But when I saw that Stewart was tapped to be one of four SI swimsuit issue cover models for this year’s offering, I groaned a little. And not the kind of groaning I did as a wayward youth, back when the swimsuit issue was my impure-thoughts bible, and supermodels like Kathy Ireland and Elle Macpherson still populated the scene. Yes, I was objectifying them from afar, even if in subsequent years, I have met both of them from anear due to various journalism endeavors. (They were still lovely, gracious women in middle age, who I now appreciated not just as beauties, but as co-equal partners in the search for truth.) But objectification was the whole point of the enterprise, if we’re being honest. Not the self-empowerment hokum that now plagues nearly every instance of public semi-nudity, a tired refrain forever sung by third-wave feminists (or are they fourth wave? I always forget what wave we’re on), body positivisits, and other members of the bleating herd who are no longer able to admit what Kathy and Elle seemingly did back in the day. Which was to say: “Look at me! I’m hot as hell, and nearly naked! Enjoy!”
Life was so much simpler then.
Now, of course, almost all instances of public exhibitionism seem like instead of being some sensual act or demonstration of physical perfection or symmetry, like say, Michelangelo’s David or Alexandros of Antioch’s Venus de Milo (which weren’t perfect, either – Venus was missing her arms and some say David’s Little David came up a bit short), they are instead offered up as an opportunity to camouflage vanity and to bludgeon us with Theory. Which is why now, if you get a Victoria’s Secret email ad for a “panty party” sale, the model in question might be packing a little extra meat into his stretch-cotton, because nothing puts the “secret” in “Victoria’s Secret” like featuring some biological dude who’d called it quits on manhood, trying women’s intimates on for size while attempting to pass.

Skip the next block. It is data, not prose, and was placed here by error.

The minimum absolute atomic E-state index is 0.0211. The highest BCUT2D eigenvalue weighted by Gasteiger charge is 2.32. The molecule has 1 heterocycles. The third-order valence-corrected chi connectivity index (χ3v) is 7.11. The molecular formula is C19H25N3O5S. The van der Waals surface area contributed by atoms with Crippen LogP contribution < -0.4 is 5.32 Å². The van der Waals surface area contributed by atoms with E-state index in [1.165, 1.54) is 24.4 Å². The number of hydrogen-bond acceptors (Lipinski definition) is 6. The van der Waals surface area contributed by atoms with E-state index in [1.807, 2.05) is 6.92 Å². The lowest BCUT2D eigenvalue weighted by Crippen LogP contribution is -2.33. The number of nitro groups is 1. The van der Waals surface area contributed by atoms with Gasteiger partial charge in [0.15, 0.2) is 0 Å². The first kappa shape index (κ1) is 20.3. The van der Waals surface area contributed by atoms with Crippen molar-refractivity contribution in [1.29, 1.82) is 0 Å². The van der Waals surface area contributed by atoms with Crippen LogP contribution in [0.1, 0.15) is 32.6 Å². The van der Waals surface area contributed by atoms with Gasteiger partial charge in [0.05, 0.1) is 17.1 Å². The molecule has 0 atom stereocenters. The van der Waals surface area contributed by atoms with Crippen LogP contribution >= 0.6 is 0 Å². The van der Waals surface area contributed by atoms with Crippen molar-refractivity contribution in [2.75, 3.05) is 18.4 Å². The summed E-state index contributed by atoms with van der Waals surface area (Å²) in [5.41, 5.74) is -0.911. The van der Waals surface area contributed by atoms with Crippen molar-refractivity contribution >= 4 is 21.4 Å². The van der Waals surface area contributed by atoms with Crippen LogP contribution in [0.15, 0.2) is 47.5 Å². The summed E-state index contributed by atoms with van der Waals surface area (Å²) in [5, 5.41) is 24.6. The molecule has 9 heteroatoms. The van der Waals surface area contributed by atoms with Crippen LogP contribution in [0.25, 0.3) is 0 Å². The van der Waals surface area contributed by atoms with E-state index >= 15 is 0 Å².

Or take the omnipresent bathing-beauty shots of the singer Lizzo, who can’t seem to keep her clothes on, her dimpled jelly rolls hanging over her thong like a pastry assortment laid out at your least favorite bakery, as the body-positivists try to bully us into celebrating the “healthiness” of her obesity. (At one point, Lizzo reportedly weighed 306 lbs, which, for you pro-science enthusiasts, eleven out of ten doctors will tell you is the exact opposite of healthy.)
And now, of course, Martha Stewart is doing the sexy grandma act, with her drooping décolletage and strategically placed upper-arms wrap, meant to cover the skin that slackens in us all as we age, part of nature’s cruel and inevitable process. I don’t like the Laws of Nature, either. But I didn’t write them, I just have to live by them. As do we all.
And so, I was strangely moved to something like sadness when reading a Variety interview with Stewart, vehemently insisting that she’s had no plastic surgery whatsoever (who needs plastic surgery when you have an art department to airbrush you to within an inch of your life?), that she has healthy good hair, that she drinks green juice every day, and takes her vitamins, and has good skin doctors, and wears hats and sunblock all the time, and that for the SI shoot, she did Pilates three days a week, quit carbs, and stopped drinking alcohol, adding, “I’m not a hairy person, but I got a complete body wax.”
I just wanted to hold Martha (platonically), and say, “It’s okay, dear. You’re 81-years-old. You don’t have to pretend you’re 21. Have some bread. Leave some hair on your naughty bits. Have a drink, for God’s sake. I suggest a Mezcal Bloody Maria with Clamato juice, horseradish, fresh-grated ginger, and celery salt.” (I got the recipe for it off of MarthaStewart.com!)
Stewart is no stranger to modeling, of course. She not only spent half her life on television, but in her twenties, was an actual model working with the likes of Richard Avedon. And yet, as I read about her prep work, I wasn’t left thinking, “There is a woman who is secure in her age.” But rather, “There is a woman who can’t let go of youth, even if it long ago let go of her.”
Half of society these days tries to tell us that we over-sexualize women by buying into conventional beauty myths, which they then combat by oversexualizing women who are well past their conventional sex-object prime. It’s not only tiresome, it’s logically contradictory.